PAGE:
Monday, October 05, 2009

It Feels Like Death Because It Is

Not long ago our DVD player went out. It just stopped working. So, my wife and I and the kids just resorted to using the computer to watch anything on DVD. This started to get just really frustrating. But we didn’t just go out and replace it because we knew of so many other things that needed work on: car #1, car #2, carpet cleaning, etc.

Then the computer stopped playing DVDs.

And there was no way I was going to let my kids near my MacBook Pro. That would just be suicide. But my kids want to watch Max and Ruby. They are very persistent, might I add?

So I up and decided to head down to Wal-Mart and get a DVD player. I walked down to the end of the aisle where the cheapest one was sitting waiting for the cheapo Dads. I swear it was sitting there smaller than my first Walkman. While buying it, I became painfully aware of how it must look for me to be buying the cheapest DVD player. From Wal-Mart.

I paid for it. And as I was walking to my car, the strangest thing happened. I looked at my car and noticed the really nice car sitting beside it. Mine has a whopping 205,000 miles and feels it has earned the right to not always go when told to. And the thought occurred to me. Because I am a pastor who longs to follow Jesus, I will most likely never have a car like that. And I said this while holding an extraordinarily light DVD player. It felt like death.

Or at least like a dying.

It was death to the promises of the American Dream. It was death to the pride of possessions. It was death to clinching tightly to all my sinful self holds dear. I know, I know – this is a good thing. But the Apostle John describes it like he does because that is what it freaking is. It is a death and death is usually very painful.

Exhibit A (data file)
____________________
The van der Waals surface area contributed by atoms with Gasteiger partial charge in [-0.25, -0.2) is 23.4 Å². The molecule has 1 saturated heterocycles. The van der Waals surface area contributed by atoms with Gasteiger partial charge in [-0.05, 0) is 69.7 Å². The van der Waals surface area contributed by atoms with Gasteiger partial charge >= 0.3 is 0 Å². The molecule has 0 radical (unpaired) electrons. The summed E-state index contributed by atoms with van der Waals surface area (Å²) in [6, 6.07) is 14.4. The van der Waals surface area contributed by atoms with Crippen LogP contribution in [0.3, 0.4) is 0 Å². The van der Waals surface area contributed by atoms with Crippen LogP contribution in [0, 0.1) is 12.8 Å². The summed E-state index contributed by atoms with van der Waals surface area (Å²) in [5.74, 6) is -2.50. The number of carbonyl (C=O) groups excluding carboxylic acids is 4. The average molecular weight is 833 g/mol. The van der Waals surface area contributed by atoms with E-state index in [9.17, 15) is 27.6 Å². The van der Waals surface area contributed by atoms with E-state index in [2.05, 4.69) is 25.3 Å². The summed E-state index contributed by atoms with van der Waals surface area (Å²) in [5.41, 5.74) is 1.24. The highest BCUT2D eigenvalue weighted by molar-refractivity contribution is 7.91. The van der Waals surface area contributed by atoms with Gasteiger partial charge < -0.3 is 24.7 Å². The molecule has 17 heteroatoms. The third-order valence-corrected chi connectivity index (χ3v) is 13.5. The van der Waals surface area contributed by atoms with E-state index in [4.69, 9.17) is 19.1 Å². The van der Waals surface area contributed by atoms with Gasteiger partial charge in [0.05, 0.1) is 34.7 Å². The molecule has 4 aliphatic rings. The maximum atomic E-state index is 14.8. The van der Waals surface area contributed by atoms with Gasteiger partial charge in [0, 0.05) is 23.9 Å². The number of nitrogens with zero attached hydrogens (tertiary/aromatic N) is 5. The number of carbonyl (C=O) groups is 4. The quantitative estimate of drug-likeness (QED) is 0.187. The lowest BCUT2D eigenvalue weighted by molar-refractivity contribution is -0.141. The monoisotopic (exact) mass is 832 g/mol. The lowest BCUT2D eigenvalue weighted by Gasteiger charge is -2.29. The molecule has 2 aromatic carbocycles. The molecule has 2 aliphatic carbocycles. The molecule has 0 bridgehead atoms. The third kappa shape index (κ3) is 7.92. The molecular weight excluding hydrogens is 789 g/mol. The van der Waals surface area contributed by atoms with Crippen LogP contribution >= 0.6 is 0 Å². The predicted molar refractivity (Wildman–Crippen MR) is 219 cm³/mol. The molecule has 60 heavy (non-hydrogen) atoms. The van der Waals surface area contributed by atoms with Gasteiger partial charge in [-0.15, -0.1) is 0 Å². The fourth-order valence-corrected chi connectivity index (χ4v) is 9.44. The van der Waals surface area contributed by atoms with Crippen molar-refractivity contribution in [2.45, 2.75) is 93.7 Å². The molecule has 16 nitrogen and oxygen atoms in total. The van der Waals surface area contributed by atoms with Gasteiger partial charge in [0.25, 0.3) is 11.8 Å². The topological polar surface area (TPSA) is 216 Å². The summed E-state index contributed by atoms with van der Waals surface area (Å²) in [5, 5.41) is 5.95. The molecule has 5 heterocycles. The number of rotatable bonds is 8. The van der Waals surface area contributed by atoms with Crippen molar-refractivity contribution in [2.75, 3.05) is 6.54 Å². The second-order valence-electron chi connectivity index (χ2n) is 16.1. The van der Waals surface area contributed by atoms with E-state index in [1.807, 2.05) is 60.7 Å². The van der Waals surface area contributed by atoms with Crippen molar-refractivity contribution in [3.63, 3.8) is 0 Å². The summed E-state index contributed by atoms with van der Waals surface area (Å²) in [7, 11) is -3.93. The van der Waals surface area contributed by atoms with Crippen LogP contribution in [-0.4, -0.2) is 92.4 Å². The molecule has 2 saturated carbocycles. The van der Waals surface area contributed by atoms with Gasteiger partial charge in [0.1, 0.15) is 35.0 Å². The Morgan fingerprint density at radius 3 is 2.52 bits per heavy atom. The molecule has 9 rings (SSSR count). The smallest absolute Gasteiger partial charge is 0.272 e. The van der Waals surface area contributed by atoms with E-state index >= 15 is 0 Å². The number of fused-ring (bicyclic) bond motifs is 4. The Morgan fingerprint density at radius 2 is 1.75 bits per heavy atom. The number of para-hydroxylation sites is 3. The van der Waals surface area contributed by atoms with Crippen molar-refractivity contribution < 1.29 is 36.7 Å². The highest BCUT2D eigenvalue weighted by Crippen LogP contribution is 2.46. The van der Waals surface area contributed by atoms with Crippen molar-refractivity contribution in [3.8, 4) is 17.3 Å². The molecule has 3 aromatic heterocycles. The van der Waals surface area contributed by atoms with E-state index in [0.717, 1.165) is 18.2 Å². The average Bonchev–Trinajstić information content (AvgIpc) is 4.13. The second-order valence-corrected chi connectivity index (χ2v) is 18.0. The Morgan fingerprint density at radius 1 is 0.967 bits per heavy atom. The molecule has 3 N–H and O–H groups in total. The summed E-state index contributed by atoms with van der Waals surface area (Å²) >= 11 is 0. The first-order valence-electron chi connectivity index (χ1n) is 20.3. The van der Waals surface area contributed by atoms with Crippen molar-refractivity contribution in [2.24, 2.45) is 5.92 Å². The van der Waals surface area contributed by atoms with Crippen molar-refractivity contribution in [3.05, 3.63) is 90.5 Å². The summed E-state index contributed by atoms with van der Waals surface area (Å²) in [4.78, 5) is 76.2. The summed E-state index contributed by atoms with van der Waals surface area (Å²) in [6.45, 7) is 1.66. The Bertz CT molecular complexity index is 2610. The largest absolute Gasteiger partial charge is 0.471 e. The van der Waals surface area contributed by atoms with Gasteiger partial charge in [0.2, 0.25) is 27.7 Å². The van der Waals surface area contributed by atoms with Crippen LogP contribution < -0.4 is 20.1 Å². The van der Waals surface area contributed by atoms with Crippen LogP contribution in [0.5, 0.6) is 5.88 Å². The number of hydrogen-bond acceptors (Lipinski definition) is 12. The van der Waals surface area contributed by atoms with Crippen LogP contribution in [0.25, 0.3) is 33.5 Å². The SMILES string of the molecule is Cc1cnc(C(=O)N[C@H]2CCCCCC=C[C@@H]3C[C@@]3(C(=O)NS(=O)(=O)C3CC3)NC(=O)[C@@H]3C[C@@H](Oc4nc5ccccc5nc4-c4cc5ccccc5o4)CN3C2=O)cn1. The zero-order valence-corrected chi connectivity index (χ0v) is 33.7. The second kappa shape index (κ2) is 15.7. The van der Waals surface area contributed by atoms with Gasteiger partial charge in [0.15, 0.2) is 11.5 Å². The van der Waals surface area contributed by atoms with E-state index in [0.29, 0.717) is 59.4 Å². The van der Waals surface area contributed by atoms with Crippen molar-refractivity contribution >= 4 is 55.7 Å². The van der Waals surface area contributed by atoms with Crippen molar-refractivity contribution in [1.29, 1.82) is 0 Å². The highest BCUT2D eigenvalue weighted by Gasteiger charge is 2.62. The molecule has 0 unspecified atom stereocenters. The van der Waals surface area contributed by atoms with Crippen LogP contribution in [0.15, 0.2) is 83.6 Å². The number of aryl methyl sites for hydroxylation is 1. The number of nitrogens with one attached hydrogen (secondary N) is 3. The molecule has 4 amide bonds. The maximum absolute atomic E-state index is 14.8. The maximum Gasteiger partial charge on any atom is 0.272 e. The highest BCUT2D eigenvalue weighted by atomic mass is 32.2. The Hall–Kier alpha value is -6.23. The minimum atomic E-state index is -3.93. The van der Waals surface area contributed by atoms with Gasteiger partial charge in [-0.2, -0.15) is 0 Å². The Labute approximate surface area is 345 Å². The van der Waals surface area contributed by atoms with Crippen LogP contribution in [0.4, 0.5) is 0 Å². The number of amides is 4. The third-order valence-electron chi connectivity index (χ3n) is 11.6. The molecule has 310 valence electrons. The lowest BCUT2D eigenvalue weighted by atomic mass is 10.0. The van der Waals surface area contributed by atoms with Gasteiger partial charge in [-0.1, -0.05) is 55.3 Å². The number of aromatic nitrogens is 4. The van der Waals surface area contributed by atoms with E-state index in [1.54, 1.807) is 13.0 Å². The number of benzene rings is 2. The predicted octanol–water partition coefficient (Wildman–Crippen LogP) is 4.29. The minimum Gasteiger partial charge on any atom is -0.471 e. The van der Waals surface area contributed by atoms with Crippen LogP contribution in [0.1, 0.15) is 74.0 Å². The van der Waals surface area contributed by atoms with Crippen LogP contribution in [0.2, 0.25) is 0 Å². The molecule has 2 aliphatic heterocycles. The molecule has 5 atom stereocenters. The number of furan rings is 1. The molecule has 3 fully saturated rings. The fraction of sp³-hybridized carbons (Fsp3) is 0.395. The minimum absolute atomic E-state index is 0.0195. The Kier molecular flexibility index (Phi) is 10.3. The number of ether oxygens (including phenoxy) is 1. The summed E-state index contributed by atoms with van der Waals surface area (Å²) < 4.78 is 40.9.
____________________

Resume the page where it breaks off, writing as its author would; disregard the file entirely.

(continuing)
It is painful to the one dying because of all they will leave behind. I might as well have been sitting in a hospital bed with a horrific array of tubes coming out of every orifice when I stood there in the Wal-Mart parking lot. I might as well have had a circus of medical professionals working to revive me. It reeked of death.

It is also painful to the ones being left behind by the death of another. They must deal with the effects of the absence. And my family will at least silently grieve over missing out on certain middle-class comforts. And in the silence, there will be times when we all hear the distant echoes of funeral dirges being sung over the desires of our heart.

This is I assume what Christ meant when he told us we must take up our cross daily. We are daily dying to all the world offers us. We die to what is seemingly mundane for everybody else. But just like our physical death, the dying daily ushers us into a joy we could not imagine on this side of the grave.

1 comment:

Aimee said...

I am sorry. Because of your and your wife's committment to Christ, you are living a life less tied to the world. As a result, your children will not struggle with the bondages of excess many others will.
I value your viewpoints and I want you to know that you encourage Jonathan and I. Light of the world, salt of the earth. (Phil. 2:15, Matt. 5:13-16)